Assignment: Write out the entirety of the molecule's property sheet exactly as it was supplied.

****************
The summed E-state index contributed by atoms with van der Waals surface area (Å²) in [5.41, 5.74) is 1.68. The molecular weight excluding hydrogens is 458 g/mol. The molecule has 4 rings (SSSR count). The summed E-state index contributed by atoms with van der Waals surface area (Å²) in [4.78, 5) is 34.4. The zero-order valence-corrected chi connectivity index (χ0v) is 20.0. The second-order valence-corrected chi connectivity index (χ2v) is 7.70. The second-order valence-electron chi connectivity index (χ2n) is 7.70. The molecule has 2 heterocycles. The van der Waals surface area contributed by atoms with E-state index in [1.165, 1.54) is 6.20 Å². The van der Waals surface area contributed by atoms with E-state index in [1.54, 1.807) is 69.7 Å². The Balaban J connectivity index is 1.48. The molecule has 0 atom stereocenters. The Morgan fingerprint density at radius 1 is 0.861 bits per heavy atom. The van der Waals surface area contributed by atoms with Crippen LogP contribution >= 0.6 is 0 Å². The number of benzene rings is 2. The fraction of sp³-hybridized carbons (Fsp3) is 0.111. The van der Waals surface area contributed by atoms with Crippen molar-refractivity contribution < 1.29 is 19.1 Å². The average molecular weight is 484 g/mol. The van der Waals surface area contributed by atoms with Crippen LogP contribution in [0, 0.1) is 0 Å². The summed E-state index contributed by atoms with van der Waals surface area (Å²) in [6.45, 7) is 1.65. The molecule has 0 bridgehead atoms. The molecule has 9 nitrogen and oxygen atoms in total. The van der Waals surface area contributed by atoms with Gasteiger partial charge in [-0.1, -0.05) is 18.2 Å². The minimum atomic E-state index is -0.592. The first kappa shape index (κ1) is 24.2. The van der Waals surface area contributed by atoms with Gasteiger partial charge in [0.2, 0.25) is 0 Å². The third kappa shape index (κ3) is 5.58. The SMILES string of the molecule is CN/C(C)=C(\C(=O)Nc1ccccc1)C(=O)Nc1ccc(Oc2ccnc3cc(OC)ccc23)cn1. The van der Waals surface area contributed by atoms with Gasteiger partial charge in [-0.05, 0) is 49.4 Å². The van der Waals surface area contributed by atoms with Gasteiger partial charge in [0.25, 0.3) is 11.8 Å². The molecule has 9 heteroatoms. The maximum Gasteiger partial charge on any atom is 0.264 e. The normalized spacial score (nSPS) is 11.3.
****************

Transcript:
The summed E-state index contributed by atoms with van der Waals surface area (Å²) in [5.41, 5.74) is 1.68. The molecular weight excluding hydrogens is 458 g/mol. The molecule has 4 rings (SSSR count). The summed E-state index contributed by atoms with van der Waals surface area (Å²) in [4.78, 5) is 34.4. The zero-order valence-corrected chi connectivity index (χ0v) is 20.0. The second-order valence-corrected chi connectivity index (χ2v) is 7.70. The second-order valence-electron chi connectivity index (χ2n) is 7.70. The molecule has 2 heterocycles. The van der Waals surface area contributed by atoms with E-state index in [1.165, 1.54) is 6.20 Å². The van der Waals surface area contributed by atoms with E-state index in [1.54, 1.807) is 69.7 Å². The Balaban J connectivity index is 1.48. The molecule has 0 atom stereocenters. The Morgan fingerprint density at radius 1 is 0.861 bits per heavy atom. The van der Waals surface area contributed by atoms with Crippen LogP contribution >= 0.6 is 0 Å². The number of benzene rings is 2. The fraction of sp³-hybridized carbons (Fsp3) is 0.111. The van der Waals surface area contributed by atoms with Crippen molar-refractivity contribution < 1.29 is 19.1 Å². The average molecular weight is 484 g/mol. The van der Waals surface area contributed by atoms with Crippen LogP contribution in [0, 0.1) is 0 Å². The summed E-state index contributed by atoms with van der Waals surface area (Å²) in [6.45, 7) is 1.65. The molecule has 0 bridgehead atoms. The molecule has 9 nitrogen and oxygen atoms in total. The van der Waals surface area contributed by atoms with Gasteiger partial charge in [-0.1, -0.05) is 18.2 Å². The minimum atomic E-state index is -0.592. The first kappa shape index (κ1) is 24.2. The van der Waals surface area contributed by atoms with Gasteiger partial charge in [0.2, 0.25) is 0 Å². The third kappa shape index (κ3) is 5.58. The SMILES string of the molecule is CN/C(C)=C(\C(=O)Nc1ccccc1)C(=O)Nc1ccc(Oc2ccnc3cc(OC)ccc23)cn1. The van der Waals surface area contributed by atoms with Gasteiger partial charge in [-0.05, 0) is 49.4 Å². The van der Waals surface area contributed by atoms with Gasteiger partial charge in [0.25, 0.3) is 11.8 Å². The molecule has 9 heteroatoms. The maximum Gasteiger partial charge on any atom is 0.264 e. The normalized spacial score (nSPS) is 11.3.